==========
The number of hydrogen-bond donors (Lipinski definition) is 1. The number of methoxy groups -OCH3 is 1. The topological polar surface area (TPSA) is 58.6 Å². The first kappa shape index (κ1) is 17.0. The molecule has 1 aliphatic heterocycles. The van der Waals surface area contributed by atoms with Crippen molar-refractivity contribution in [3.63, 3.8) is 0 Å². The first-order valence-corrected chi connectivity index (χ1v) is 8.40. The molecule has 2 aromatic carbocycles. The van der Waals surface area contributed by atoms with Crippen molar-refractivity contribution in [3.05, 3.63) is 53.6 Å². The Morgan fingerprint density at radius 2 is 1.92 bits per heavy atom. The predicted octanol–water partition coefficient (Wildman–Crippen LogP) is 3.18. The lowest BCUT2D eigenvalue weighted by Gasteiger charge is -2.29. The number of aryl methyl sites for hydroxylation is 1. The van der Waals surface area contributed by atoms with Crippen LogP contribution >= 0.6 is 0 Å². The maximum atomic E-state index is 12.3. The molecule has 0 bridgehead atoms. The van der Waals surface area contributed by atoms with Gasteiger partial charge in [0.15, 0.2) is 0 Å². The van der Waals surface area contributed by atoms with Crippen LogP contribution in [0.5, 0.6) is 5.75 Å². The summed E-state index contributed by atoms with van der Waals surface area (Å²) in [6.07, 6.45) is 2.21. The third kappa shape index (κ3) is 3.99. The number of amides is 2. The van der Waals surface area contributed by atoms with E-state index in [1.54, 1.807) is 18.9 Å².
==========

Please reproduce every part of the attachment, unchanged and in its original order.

The number of hydrogen-bond donors (Lipinski definition) is 1. The number of methoxy groups -OCH3 is 1. The topological polar surface area (TPSA) is 58.6 Å². The first kappa shape index (κ1) is 17.0. The molecule has 1 aliphatic heterocycles. The van der Waals surface area contributed by atoms with Crippen molar-refractivity contribution in [3.63, 3.8) is 0 Å². The first-order valence-corrected chi connectivity index (χ1v) is 8.40. The molecule has 2 aromatic carbocycles. The van der Waals surface area contributed by atoms with Crippen molar-refractivity contribution in [3.05, 3.63) is 53.6 Å². The Morgan fingerprint density at radius 2 is 1.92 bits per heavy atom. The predicted octanol–water partition coefficient (Wildman–Crippen LogP) is 3.18. The lowest BCUT2D eigenvalue weighted by Gasteiger charge is -2.29. The number of aryl methyl sites for hydroxylation is 1. The van der Waals surface area contributed by atoms with Crippen LogP contribution >= 0.6 is 0 Å². The maximum atomic E-state index is 12.3. The molecule has 0 bridgehead atoms. The van der Waals surface area contributed by atoms with Gasteiger partial charge in [0.15, 0.2) is 0 Å². The van der Waals surface area contributed by atoms with Crippen LogP contribution in [0.5, 0.6) is 5.75 Å². The summed E-state index contributed by atoms with van der Waals surface area (Å²) in [6.07, 6.45) is 2.21. The third kappa shape index (κ3) is 3.99. The number of amides is 2. The van der Waals surface area contributed by atoms with E-state index in [1.54, 1.807) is 18.9 Å².